https://onlinelibrary.wiley.com/doi/abs/10.1111/fcp.12557

“Hemorrhagic shock occurs when the body begins to shut down due to large amounts of blood loss.” https://www.healthline.com/health/hemorrhagic-shock

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Cannabidiol in sport : ergogenic or else?

Pharmacological Research“In the sports domain, cannabis is prohibited by the World Anti-Doping Agency (WADA) across all sports in competition since 2004. The few studies on physical exercise and cannabis focused on the main compound i.e. Δ9-tetrahydrocannabinol. Cannabidiol (CBD) is another well-known phytocannabinoid present in dried or heated preparations of cannabis. Unlike Δ9-tetrahydrocannabinol, CBD is non-intoxicating but exhibits pharmacological properties that are interesting for medical use.

The worldwide regulatory status of CBD is complex and this compound is still a controlled substance in many countries. Interestingly, however, the World Anti-Doping Agency removed CBD from the list of prohibited substances – in or out of competition – since 2018. This recent decision by the WADA leaves the door open for CBD use by athletes.

In the present opinion article we wish to expose the different CBD properties discovered in preclinical studies that could be further tested in the sport domain to ascertain its utility. Preclinical studies suggest that CBD could be useful to athletes due to its anti-inflammatory, analgesic, anxiolytic, neuroprotective properties and its influence on the sleep-wake cycle. Unfortunately, almost no clinical data are available on CBD in the context of exercise, which makes its use in this context still premature.”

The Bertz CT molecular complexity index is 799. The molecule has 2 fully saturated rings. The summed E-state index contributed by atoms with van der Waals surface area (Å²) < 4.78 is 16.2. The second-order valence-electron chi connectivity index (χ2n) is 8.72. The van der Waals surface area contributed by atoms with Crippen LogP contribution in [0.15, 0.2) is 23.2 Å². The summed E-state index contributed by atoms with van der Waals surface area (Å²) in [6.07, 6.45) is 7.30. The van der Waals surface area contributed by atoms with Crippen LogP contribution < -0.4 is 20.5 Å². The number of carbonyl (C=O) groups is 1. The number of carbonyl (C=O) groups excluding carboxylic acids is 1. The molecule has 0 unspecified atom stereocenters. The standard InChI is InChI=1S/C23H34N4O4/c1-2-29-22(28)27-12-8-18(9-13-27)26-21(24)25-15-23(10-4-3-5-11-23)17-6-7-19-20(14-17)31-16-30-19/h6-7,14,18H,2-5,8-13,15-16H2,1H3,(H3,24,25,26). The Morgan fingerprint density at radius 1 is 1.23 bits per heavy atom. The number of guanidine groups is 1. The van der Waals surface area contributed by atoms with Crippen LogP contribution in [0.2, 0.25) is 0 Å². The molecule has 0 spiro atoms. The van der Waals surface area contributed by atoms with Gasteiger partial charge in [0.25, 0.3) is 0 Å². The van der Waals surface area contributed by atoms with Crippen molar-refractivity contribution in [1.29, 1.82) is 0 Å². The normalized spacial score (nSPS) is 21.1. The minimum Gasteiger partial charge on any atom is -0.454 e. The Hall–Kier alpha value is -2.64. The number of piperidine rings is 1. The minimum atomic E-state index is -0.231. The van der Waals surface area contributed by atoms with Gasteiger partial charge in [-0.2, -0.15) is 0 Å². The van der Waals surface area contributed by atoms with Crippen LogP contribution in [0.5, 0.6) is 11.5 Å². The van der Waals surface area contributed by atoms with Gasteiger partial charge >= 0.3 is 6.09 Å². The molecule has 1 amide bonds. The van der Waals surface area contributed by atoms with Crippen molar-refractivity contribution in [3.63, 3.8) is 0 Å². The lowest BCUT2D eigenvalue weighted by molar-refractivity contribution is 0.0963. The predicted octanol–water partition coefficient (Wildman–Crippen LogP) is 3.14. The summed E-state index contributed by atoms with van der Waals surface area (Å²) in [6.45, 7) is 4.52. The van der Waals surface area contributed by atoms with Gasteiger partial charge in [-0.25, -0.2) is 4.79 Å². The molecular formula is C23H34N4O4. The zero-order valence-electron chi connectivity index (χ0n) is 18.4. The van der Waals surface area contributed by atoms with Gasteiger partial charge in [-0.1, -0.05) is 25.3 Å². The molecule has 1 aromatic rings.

https://www.ncbi.nlm.nih.gov/pubmed/32205233

“Athletes could benefit from CBD to manage pain, inflammation and the swelling processes associated with injury. CBD could be useful to manage anxiety, fear memory process, sleep and sleepiness in athletes. CBD could be interesting for the management of mild traumatic brain injury and chronic traumatic encephalopathy.”

https://www.sciencedirect.com/science/article/abs/pii/S1043661819326143?via%3Dihub

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Effects of dietary hemp seed oil to sows on fatty acid profiles, nutritional and immune status of piglets.

Image result for journal of animal science and biotechnology“The oil from industrial hemp seeds (Cannabis sativa) is an ideal source of stearidonic acid, which is a precursor fatty acid for the long-chained n-3 polyunsaturated fatty acids. These fatty acids are important for neonatal development, health and immunity.

Hemp seed oil has been investigated for the influence on human health, but research on the impact in pig nutrition is scarce. The aim of our research was to study the effect of dietary hemp seed oil relative to soybean oil to lactating sows on the transfer of fatty acids to the off-spring and the effect on piglets’ immune and nutritional status.

The hemp seed oil resulted in direct maternal supply with n-3 long-chain polyunsaturated fatty acids (LCPUFA), especially ALA and SDA, and piglets were able to convert these fatty acids obtained via the sow milk intake to C20:5n-3 and C22:5n-3. Furthermore, some interesting effects of the 5% hemp seed oil was obtained with regard to piglet initial body weight gain and glucose, which could be of interest for further research, i.e., the capability of hemp seed oil to benefit piglets during early life.”

https://www.ncbi.nlm.nih.gov/pubmed/32206310

“Our research demonstrated that colostrum and milk fatty acid composition and immunoglobulin concentration, as well as fatty acid profile of sows’ and piglets’ plasma, were influenced by the fatty acid composition of the maternal diets provided during late gestation and lactation. The hemp seed oil resulted in direct maternal supply with n-3 LCPUFAs, especially ALA and SDA, and piglets were able to convert these fatty acids obtained via the sow milk intake to C20:5n-3 and C22:5n-3.”

https://jasbsci.biomedcentral.com/articles/10.1186/s40104-020-0429-3